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Tales of a "Vindi Boy", Part Three:
Memories of the MV Pontfield


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Continued from Part 2

INTRODUCTION

In spite of his scary time aboard the 'Ghost Ship' SS Hazelbank, Dennis Crosby remained in the British Merchant Navy. In this story, he tells about two more frightening episodes which occurred aboard his next ship, an ocean-going tanker, the MV Pontfield.



MV Pontfield
MV Pontfield Royal Fleet Auxiliary site
Thank you very much to the Royal Fleet Auxiliary Historical Society website for this lovely photo of the MV Pontfield. The RFA Historical Society is a tremendous resource providing detailed information about the history of the Royal Fleet Auxiliary and its vital role in wartime. MV Pontfield was one of the merchant ships requisitioned by the Admiralty to serve in World War Two. To read about the tanker's service and important contributions to the war effort, please visit the RFA Historical Society's Requisitioned Auxiliary Pontfield.





Memories of the MV Pontfield

by Dennis M. Crosby

After the ghost ship incident, I was sent on a course to Liverpool to become an EDH (Efficient Deck Hand). After completing the course, I was dispatched to Immingham, near Grimsby, and
Map UK to Bahrain
signed on a tanker, the MV Pontfield. We sailed to Bahrain to load aviation spirit for Melbourne, Australia. While on passage through the Red Sea, one night prior to going on watch 8-12, several of the guys were sat yarning in the messroom. One fellow spoke of being on a tanker in which one of the crew who had gone mad due to the terrible heat in the Persian Gulf and had roamed the ship with a fire axe threatening to kill someone.

Later, during my watch at 11 pm I went forward to relieve the lookout man on the forecastle and discovered that he was missing! I thought that perhaps
MV Pontfield
MV Pontfield
we had shipped some water over the bow and maybe he had been called by the officer of the watch to stand his lookout on the wing of the bridge. I went to check, but there was no sign of him at all. I did not report it to the officer of the watch, not wishing to cause any trouble for him. So I returned to the forecastle to keep my lookout. While doing so, I began to think about the tale of the crazy man with the fire axe. Suddenly, I was aware of a crackling sound and something black arising from under the windlass which lowers or raises the anchor. At first, it scared the hell out of me! Then someone asked,"What time is it?" It was the fellow whom I was to relieve. He had settled down under the windlass and fallen asleep. The crackling sound was from the oilskin which he had wrapped around himself.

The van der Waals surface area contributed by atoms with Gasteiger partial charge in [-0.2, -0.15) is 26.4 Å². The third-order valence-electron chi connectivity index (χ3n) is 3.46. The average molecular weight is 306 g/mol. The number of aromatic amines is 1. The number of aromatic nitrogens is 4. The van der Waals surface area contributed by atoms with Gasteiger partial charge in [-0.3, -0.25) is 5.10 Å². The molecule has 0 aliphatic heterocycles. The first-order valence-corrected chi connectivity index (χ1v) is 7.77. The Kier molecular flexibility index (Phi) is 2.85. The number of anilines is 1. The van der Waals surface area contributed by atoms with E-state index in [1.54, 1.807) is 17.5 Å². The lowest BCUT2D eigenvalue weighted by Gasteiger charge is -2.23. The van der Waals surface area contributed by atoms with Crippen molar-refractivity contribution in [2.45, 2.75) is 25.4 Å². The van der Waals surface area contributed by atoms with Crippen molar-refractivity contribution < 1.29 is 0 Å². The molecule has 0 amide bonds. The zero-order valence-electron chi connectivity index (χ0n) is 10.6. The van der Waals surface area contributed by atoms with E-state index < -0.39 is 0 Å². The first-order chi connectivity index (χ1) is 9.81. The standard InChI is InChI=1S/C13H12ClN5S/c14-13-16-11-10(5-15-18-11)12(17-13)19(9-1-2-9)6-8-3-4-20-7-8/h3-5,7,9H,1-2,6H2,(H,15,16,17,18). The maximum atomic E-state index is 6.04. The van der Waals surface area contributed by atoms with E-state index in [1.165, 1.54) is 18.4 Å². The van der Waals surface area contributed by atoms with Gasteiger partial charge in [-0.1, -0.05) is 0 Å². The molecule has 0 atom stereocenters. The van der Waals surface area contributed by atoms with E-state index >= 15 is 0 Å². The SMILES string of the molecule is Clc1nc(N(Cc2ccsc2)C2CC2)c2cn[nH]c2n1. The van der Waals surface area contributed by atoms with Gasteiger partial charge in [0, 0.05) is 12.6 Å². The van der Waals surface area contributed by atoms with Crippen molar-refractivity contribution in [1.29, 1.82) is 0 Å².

Map India to Australia
Later in the voyage as we travelled through the Indian Ocean to Australia, each afternoon around about 2 pm, the ship used to come to a stop for about two hours. We were told that there was a problem in the Engine Room. Upon our arrival in Melbourne the newspapers carried a story reporting that there was great consternation amongst the crew of the tanker Pontfield, when for several afternoons a fire would begin in the number two cylinder. It stated that had the fire been in the number one cylinder, the ship would have blown sky high due to us carrying over four million gallons of aviation spirit. But none of us sailors was aware of this fact at the time.

THE END





Tales of a "Vindi Boy" is continued in Part 4


Return to Tales of a "Vindi Boy" Part 2 or Part 1


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Dennis' pages are maintained by Maureen Venzi and are part of The Allied Merchant Navy of WWII.